June 24, 2018
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On Obamacare, a chance for Congress to do something useful

Chris Seward | MCT
Chris Seward | MCT
Patient William Wishart, 4 months, seems to look on as Dr. Melanie Walker uses a portable computer to enter information from his exam into an electronic medical records system at the Pediatric Partners practice in North Raleigh, N.C., last year.


The Affordable Care Act faces a monumental public relations challenge as some of its major provisions start to take effect in the coming months.

First, there’s the popularity challenge.

In mid-June, 43 percent of Americans had an unfavorable view of the health care reform bill signed into law in 2010, according to the Kaiser Family Foundation’s health tracking poll. Thirty-five percent of Americans held a favorable view.

Among likely voters, Rasmussen Reports last week found the split was 41 percent favorable, 54 percent unfavorable.

Some 33 percent of respondents told Kaiser’s pollsters the law would make them worse off, compared with 19 percent who thought they would be better off because of the law and 40 percent who thought it would make no difference.

But regardless of what people think of the Affordable Care Act, there’s nearly universal agreement that health insurance is basically a necessity. Eighty-seven percent of respondents agreed that having health insurance was “very important” to them.

Then — and perhaps more importantly — there’s the awareness challenge.

In April, Kaiser’s tracking poll found 42 percent of Americans thought the Affordable Care Act was no longer the law.

Indeed, House Republicans have voted 40 times to repeal the law they hate with all their might — but for which they have no alternative. Their repeal votes won’t go anywhere in a Democratic Senate and while Barack Obama is president, but their repeated attempts to overturn the law could be having a public relations effect. Twelve percent of Americans in April thought Congress had overturned Obamacare.

In that context, try conveying to the public what a complicated law actually does, and you have a major public relations puzzle on your hands.

Enter members of Congress.

In 2014, 7 million Americans are expected to enroll in individual health insurance plans through online insurance marketplaces. Enrollment in those marketplaces opens Oct. 1. A majority of those 7 million Americans — the Kaiser Family Foundation estimates 65 percent — haven’t previously had health insurance coverage.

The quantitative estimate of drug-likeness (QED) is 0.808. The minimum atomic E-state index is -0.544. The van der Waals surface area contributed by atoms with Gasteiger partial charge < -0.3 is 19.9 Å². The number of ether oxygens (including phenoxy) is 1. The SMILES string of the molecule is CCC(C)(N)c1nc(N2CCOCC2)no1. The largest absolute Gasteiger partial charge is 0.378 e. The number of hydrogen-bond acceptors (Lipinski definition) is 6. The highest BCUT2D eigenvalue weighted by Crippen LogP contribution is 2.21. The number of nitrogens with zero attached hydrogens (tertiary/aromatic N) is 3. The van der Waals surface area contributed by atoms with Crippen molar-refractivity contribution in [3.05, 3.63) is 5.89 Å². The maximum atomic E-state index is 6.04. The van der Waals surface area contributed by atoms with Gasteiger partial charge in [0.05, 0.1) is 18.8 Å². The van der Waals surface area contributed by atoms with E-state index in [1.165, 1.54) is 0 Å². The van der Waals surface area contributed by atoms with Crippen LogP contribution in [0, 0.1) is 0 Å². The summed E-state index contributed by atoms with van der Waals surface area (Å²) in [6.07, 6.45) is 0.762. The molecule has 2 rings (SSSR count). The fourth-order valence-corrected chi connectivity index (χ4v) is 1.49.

It’s also safe to say a significant portion of those 7 million aren’t yet aware of the coverage options that will be available to them and how they can enroll.

How can members of Congress help when so many of them have sought only to destroy the Affordable Care Act?

Senators, representatives and their staffers will be among those 7 million Americans expected to enroll in health insurance exchanges during the exchanges’ first year (enrollment is expected to reach 24 million by 2017). Under a provision in the law that was originally an attempt to sink it altogether, members of Congress and their staffs will drop the coverage they receive through the Federal Employees Health Benefits program on Jan. 1. In its place, they’ll choose from the plans offered in their states through health insurance exchanges.

Since our elected officials will be navigating health insurance exchanges just as millions of other Americans are, members of Congress can serve as examples to their uninsured constituents.

Senators should speak openly about how they’ll decide which coverage option is best for them and how they’ll learn about the available options. Representatives should show their constituents how they plan to sign up for coverage. (In Maine, residents will access the state’s health insurance exchange through www.healthcare.gov.)

People who need insurance will pick up bits and pieces of information through the public awareness campaign the White House is making a top priority this year. But they’ll probably learn best through example. And members of Congress are examples with big mouthpieces.

Of course, we’d expect the members of Congress who support the Affordable Care Act would be more eager than their colleagues on the other side of the aisle to take on this role. We can already hear the partisan accusations from Obamacare critics aimed at members of Congress who try to show their constituents how they can obtain health insurance.

But is it really advancing a purely political cause to help constituents obtain health insurance coverage — something that 88 percent of them say they need?

We look at it as an opportunity for a Congress that hasn’t been able to accomplish much to, at last, do something useful.

Have feedback? Want to know more? Send us ideas for follow-up stories.

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